Whether maps are made by an individual working alone or by several people as part of an organization, there is always administrative work to be done. At the very least this involves tasks like cost estimating, scheduling, budgeting, and purchasing materials and equipment. Supervising the work of others is another important administrative role. In major mapping organizations there are those whose work is almost entirely administrative. These are cartographers at the top of the hierarchy, with responsibilities covering personnel management, long-term planning, project coordination, public relations, and so on.
Research can mean four things in cartography. It means first, the work a cartographer does when searching out suitable data for a map, which often involves consulting sources of statistical data such as census returns or World Wide Web data. Second, it means the analysis incorporated into the mapping operation when cartography is combined with GIS; this is something that cartographers are likely to do more and more as mapping and GIS software become increasingly integrated. Third, it means the scientific study of maps and the map-making and map-reading processes, work that is usually carried out by academics in universities. And fourth, it means research in the sense of development, work geared to developing new techniques of map-making and new map products (image maps and electronic atlases, for example).
Many people are born cartographers, in the sense that they have a natural instinct for making maps, but such is the complexity of modern cartography that not even these can hope to qualify as cartographers without formal training. Thus it is that many cartographers work as teachers in colleges and universities. There is a difference in emphasis between the two, however. Generally speaking, college instructors mount specialized programs aimed at turning out professional cartographers. Their university counterparts have a broader responsibility, and at the undergraduate level at least usually teach cartography as part of another program such as geography.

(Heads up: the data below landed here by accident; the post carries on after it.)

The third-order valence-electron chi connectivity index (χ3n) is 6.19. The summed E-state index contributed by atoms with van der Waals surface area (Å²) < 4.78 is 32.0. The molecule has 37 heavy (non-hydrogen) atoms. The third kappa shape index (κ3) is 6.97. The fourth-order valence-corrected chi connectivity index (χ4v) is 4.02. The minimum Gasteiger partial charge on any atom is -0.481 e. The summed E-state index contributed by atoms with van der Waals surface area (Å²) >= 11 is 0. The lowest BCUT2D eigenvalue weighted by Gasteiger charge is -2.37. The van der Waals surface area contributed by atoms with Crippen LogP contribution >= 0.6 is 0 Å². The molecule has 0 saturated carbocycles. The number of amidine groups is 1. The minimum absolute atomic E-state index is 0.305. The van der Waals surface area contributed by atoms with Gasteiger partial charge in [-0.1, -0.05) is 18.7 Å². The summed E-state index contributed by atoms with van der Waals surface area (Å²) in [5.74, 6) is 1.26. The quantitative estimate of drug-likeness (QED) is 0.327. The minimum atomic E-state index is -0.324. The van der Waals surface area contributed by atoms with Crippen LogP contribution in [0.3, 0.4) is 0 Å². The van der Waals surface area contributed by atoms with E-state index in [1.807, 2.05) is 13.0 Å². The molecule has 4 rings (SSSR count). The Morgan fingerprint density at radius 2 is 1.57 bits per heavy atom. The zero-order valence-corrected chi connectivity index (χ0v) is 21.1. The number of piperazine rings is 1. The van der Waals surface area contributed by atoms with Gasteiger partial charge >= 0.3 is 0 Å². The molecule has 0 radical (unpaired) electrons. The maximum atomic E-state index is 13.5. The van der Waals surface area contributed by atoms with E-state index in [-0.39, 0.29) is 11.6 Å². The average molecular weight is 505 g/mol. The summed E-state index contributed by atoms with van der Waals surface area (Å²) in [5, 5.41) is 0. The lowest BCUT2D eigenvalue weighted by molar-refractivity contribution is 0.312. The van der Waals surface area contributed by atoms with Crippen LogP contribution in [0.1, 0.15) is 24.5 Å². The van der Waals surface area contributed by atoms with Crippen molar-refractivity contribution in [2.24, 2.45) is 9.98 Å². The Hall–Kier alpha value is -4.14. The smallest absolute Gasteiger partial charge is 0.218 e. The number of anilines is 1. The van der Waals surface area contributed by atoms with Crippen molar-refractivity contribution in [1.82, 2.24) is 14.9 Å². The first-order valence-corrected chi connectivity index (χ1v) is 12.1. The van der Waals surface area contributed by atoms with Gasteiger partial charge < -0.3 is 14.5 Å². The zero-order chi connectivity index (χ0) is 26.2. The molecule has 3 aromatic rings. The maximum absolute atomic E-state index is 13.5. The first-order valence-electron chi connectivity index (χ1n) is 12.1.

All cartographers have a responsibility for custodianship, that is, preserving and maintaining the results of their work, whether printed copies of their maps, original plastic overlays or digital files. Some cartographers, however, make custodianship their speciality--these are the ones who enter the field of map librarianship. Map librarians are responsible for maintaining permanent map collections, work that includes acquiring maps and atlases (and sometimes remote sensing imagery), cataloguing and filing, and providing a variety of services to users. In regular map libraries, the emphasis is on current published maps; map archives have a broader mandate and collect historical and unpublished materials also.